The Stone House is actually a structure with two main parts built with more than just stone. The original part of the house on the south side was constructed with local limestone and hand hewn timbers during the 1760s. The addition to the north was built in 1786 out of hand-hewn logs. Later additions were constructed with hewn logs and sawn timbers. In 1843 the stone side was separated from the log side when the building was turned into a duplex with separate owners on each side. The building remained a duplex until the end of the twentieth century when the two sides of the structure were reunited by the Stone House Foundation. It was the original stone part of the Stone House that inspired our museum’s founder Mildred Lee Grove to establish the not-for-profit foundation that bears its name. Since the year 2000 the Foundation has been engaged in a research effort to professionally study the history of the Stone House. The firm of John Milner & Associates was hired to produce a historic structure report on this increasingly rare surviving example of early American vernacular architecture in the lower Valley of Virginia. That report was finished in August of 2006 and with its help we have a much better idea of not only who has lived there, but also how this building has been added onto and altered since it was constructed in the early 1760s.
Miss Grove had purchased the stone side of the property in May of 1940. By 1987, after leasing it to tenants for forty-seven years, Miss Grove (who was 85 that year) was beginning to consider the future of the stone side of the property and the legacy she would leave behind after she passed away. On 24 June 1987 she sent a letter to Mr. John R. Riley Jr., a Frederick County, Virginia, official. In this letter Miss Grove articulated her vision of “a small museum or center” that could be “not only a repository for material of interest, but could serve, also, as a nucleus for information about the history of this area and the people who lived here.” Miss Grove predicted this “museum or center would attract . . . the attention of tourists or those interested in genealogical help.” She originally conceived that all of this could be housed in the stone side of the property, and in 1990 she created the Stone House Foundation with this vision in mind. In June of 1992 the Stone House Foundation purchased the log side of the structure, thus reuniting the two sides of the property once again. Miss Grove passed away in 1997, and she left a generous endowment to ensure that her vision for this historic property could be carried forward. With this bequest the work to determine the property’s future as an exhibition building began.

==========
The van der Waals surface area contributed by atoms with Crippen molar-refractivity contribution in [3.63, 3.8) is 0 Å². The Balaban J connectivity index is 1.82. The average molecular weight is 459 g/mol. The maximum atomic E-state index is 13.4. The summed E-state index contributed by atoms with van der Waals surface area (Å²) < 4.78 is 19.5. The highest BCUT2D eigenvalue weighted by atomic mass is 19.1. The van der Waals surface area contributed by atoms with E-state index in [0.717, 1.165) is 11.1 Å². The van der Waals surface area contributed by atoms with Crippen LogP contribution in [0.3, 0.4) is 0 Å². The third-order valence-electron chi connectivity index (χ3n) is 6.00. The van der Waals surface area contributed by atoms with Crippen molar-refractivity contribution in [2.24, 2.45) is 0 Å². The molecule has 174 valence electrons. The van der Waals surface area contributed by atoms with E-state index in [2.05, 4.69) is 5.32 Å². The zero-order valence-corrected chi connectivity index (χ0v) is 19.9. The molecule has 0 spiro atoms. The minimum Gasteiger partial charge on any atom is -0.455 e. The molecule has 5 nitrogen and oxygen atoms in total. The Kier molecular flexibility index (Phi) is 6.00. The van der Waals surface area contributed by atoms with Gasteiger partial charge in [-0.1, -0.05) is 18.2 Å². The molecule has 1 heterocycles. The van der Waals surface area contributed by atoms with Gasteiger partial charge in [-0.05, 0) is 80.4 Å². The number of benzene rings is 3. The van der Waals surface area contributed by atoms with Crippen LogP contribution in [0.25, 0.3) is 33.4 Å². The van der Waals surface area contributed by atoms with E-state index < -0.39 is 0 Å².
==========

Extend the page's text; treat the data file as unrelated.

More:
Those who knew her will attest to how Miss Grove wished to see the Stone House restored to its early appearance and opened as an exhibition building not unlike other historic house museums in Virginia. In her letter of 24 June 1987 to Mr. Riley she articulated how she hoped school children would be able to “find clues in the building itself that would show how construction methods and materials have changed” over time. Miss Grove had lived during a period of unprecedented growth in the realms of historic preservation and the American history museum. While the preservation movement was initiated by European aristocrats prior to the nineteenth century, Americans soon joined in and developed their own approach to the cause. Beginning with the Hasbrouck House (George Washington’s headquarters) at Newburgh, New York in the 1850s, historic homes associated with famous American historical figures began to be preserved and opened to the public as museums. During the twentieth century large “open air” or “living history” museums like Henry Ford’s Greenfield Village (opened 1929), Mystic Seaport Museum (opened 1931), Colonial Williamsburg (opened 1932), Old Sturbridge Village (opened 1946), and Plimoth Plantation (opened 1947) became popular tourist destinations. They also became shining examples of how original and reconstructed historic buildings (not necessarily associated with famous historical figures) could exist for educational purposes. The exhibition buildings at these museums no doubt had a powerful influence on Miss Grove. As an early member of the Winchester-Frederick County Historical Society, she had participated in the local preservation movement. She was among those who influenced the way George Washington’s Office, Abram’s Delight, the 18th Century Valley Cabin (from Cork Street in Winchester), and Stonewall Jackson’s Headquarters in Winchester were preserved, renovated, and presented to the public as exhibition buildings. They were also, no doubt, what Miss Grove had in mind as she conceived her vision for the Stone House.